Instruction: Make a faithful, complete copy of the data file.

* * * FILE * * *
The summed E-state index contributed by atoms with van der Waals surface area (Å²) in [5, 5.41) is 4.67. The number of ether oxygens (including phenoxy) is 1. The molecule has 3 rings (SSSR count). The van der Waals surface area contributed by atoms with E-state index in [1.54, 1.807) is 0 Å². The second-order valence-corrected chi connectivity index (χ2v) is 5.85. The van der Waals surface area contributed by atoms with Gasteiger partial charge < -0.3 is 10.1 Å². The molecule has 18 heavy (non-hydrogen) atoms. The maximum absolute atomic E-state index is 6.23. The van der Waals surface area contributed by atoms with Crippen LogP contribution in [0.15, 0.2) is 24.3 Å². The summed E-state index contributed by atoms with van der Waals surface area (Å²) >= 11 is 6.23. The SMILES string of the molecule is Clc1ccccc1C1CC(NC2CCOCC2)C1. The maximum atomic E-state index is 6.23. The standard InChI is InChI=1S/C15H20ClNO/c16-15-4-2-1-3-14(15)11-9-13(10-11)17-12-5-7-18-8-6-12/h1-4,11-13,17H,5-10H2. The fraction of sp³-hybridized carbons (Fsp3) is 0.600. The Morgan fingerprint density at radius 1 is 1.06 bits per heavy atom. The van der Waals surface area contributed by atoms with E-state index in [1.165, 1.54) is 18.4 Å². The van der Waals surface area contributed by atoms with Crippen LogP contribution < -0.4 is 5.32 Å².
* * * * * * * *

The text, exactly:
The summed E-state index contributed by atoms with van der Waals surface area (Å²) in [5, 5.41) is 4.67. The number of ether oxygens (including phenoxy) is 1. The molecule has 3 rings (SSSR count). The van der Waals surface area contributed by atoms with E-state index in [1.54, 1.807) is 0 Å². The second-order valence-corrected chi connectivity index (χ2v) is 5.85. The van der Waals surface area contributed by atoms with Gasteiger partial charge < -0.3 is 10.1 Å². The molecule has 18 heavy (non-hydrogen) atoms. The maximum absolute atomic E-state index is 6.23. The van der Waals surface area contributed by atoms with Crippen LogP contribution in [0.15, 0.2) is 24.3 Å². The summed E-state index contributed by atoms with van der Waals surface area (Å²) >= 11 is 6.23. The SMILES string of the molecule is Clc1ccccc1C1CC(NC2CCOCC2)C1. The maximum atomic E-state index is 6.23. The standard InChI is InChI=1S/C15H20ClNO/c16-15-4-2-1-3-14(15)11-9-13(10-11)17-12-5-7-18-8-6-12/h1-4,11-13,17H,5-10H2. The fraction of sp³-hybridized carbons (Fsp3) is 0.600. The Morgan fingerprint density at radius 1 is 1.06 bits per heavy atom. The van der Waals surface area contributed by atoms with E-state index in [1.165, 1.54) is 18.4 Å². The van der Waals surface area contributed by atoms with Crippen LogP contribution < -0.4 is 5.32 Å².